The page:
And no-one knows this better than the newspaper industry, which has suffered rapid declines in circulation and contracting numbers of journalists in newsrooms. While the old media bosses, such as Rupert Murdoch, are convinced that the public is still very much interested in news, they are having to steel themselves for the fact that the public now demand ‘faster news of a different kind and delivered in a different way’ (Murdoch 2005). Many argue that old patterns of news consumption are being unsettled by digital technologies, which are intensifying the fragmentation of the audience and further diminishing public’s interest in in-depth and detailed stories and thorough analyses, the stock and trade of political journalism. So far evidence suggests that those who access their media online—an increasingly preferred mode, especially for many younger people—tend to do so in ad-hoc, sporadic, and much more irregular ways than those who favour more traditional media formats (Organisation for Economic Co-operation and Development 2010, p. 47, see also Young’s chapter 4).

Young suggests that the public’s lack of interest in the kind of news that an enlightened democratic citizen is expected to embrace sets up something of a conundrum. There is, it seems, a mismatch between public sphere ideals of journalism and the commercial realities of news that must pique the interest of a citizenry with ‘multifaceted interests’. That is, the lack of public enthusiasm for ‘hard’ news, when combined with the commercial realities of the media, inevitably has an impact on what journalists report on and how they present stories. This is to not to suggest (and Sally Young does not) that the present state of affairs can or should be blamed on the public. As her book shows, there are myriad social, structural, technological, and political factors fuelling the current dynamics of news reporting. Nonetheless, her exploration of audience news habits is a timely reminder that the causes of the present malaise are not simply the failings of politicians or the media.

Old media bosses are convinced that the public is still very much interested in news.

More importantly, perhaps, Young argues that any assessment of declining standards of media coverage depends very much on the criteria on which such judgments are based. If the standard is the public sphere ideal of the media then, she argues, her evidence shows that the media is wanting. However, she does not conclude that it is all bad news, especially because contemporary patterns of election coverage are ‘less controlled, less deferential, more diverse, insightful and inclusive’ (p. 279). Young contends that while journalistic practices will invariably contain a mixture of positives and negatives, ‘the media retain their ability to sound alarms’ (p. 280).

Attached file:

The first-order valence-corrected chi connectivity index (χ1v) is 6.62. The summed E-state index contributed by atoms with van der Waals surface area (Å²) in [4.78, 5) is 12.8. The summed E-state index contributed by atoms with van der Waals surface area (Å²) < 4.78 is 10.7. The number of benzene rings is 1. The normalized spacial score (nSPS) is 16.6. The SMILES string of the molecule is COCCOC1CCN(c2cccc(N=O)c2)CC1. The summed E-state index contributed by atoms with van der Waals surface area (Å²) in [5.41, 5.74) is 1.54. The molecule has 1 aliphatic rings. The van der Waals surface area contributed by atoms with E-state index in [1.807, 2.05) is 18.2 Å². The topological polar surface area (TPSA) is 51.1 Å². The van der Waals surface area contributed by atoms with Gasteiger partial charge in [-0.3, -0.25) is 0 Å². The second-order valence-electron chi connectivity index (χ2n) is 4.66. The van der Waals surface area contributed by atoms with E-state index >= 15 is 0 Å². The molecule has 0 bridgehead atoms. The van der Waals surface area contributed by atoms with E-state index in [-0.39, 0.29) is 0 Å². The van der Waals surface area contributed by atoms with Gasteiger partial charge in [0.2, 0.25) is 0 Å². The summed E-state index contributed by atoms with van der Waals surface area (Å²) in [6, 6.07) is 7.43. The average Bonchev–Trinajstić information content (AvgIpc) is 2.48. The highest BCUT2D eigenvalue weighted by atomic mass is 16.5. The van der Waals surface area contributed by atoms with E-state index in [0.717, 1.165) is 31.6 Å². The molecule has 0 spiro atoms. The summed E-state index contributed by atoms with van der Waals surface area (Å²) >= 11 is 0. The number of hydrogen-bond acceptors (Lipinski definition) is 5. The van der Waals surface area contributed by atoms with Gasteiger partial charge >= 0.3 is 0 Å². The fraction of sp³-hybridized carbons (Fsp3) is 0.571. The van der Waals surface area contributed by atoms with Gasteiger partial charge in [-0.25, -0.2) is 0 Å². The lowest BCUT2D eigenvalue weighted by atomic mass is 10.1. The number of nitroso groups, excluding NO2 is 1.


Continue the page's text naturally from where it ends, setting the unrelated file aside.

Although Young has produced important evidence to verify many of the claims levelled against the modern profession, the absence of comparable data on election reporting in previous decades does make it difficult to know whether the trends that have been identified represent a definitive break from election reporting practices of previous decades. Such a study, in all fairness to the author, may simply not be possible because many media texts from earlier periods are not available or no longer exist (particularly radio and TV).

One of the more general questions that this book did raise for this reviewer, at least, was the vexed issue of what actually constitutes ‘quality’ in assessing news. It is not entirely clear that all or any of the various reporting practices that Young’s study has been able to confirm empirically must represent a diminution in the substantive quality of actual election coverage, which, I should point out, is not necessarily the author’s argument. Many writing in this field seem to make a general assumption that because reporting practices and styles are different, it follows that the quality of news thereby produced is inferior. What makes this debate particularly frustrating is that it is virtually impossible to settle in any meaningful sense because the concept of ‘quality’ itself is so contested.

While Young’s book yields many interesting insights, its most valuable contribution is that it moves beyond traditional, anecdotal accounts of news reporting practices, to provide a more rigorous and systematic approach to research on election reporting.

REFERENCES

Grattan, M. 2010, ‘Gillard lashes out at media coverage’, The Age, September 13.

Hewson, J. 2011, ‘Rise of the machines’, The Age, 27 February.

Hyland, T. & Gordon, J. 2011, ‘Dumb and dumber: Why Australian politics is broken’, The Age, 20 February.

Kenny, C. 2010, ‘How the gallery lost its way’, The Weekend Australian, 18–19 December.

Murdoch, R. 2005, Speech by Rupert Murdoch to the American Society of Newspaper Editors, April 13 [Online], Available: http://www.newscorp.com/news/news_247.html [2011, Mar 9].

Organisation for Economic Co-operation and Development 2010, The Evolution of News and the Internet, Directorate for Science, Technology and Industry Committee for Information, Computer and Communications Policy, Organisation for Economic Co-operation and Development, Paris [Online], Available: http://www.oecd.org/dataoecd/30/24/45559596.pdf [2011, Mar 9].

Schultz, J. 2010, ‘A new paradigm’, opening address at the New News Conference, Wheeler Centre, Melbourne, 2–3 September [Online], Available: http://www.apo.org.au/commentary/new-paradigm [2011, Mar 9].

Ward, I. 1995, Politics of the Media, Macmillan, South Yarra.

Dr Narelle Miragliotta is a lecturer in Australian politics at Monash University. She has teaching and research interests in many different aspects of Australian politics, including the politics of the Australian media; green political parties; and Australian elections and electoral systems.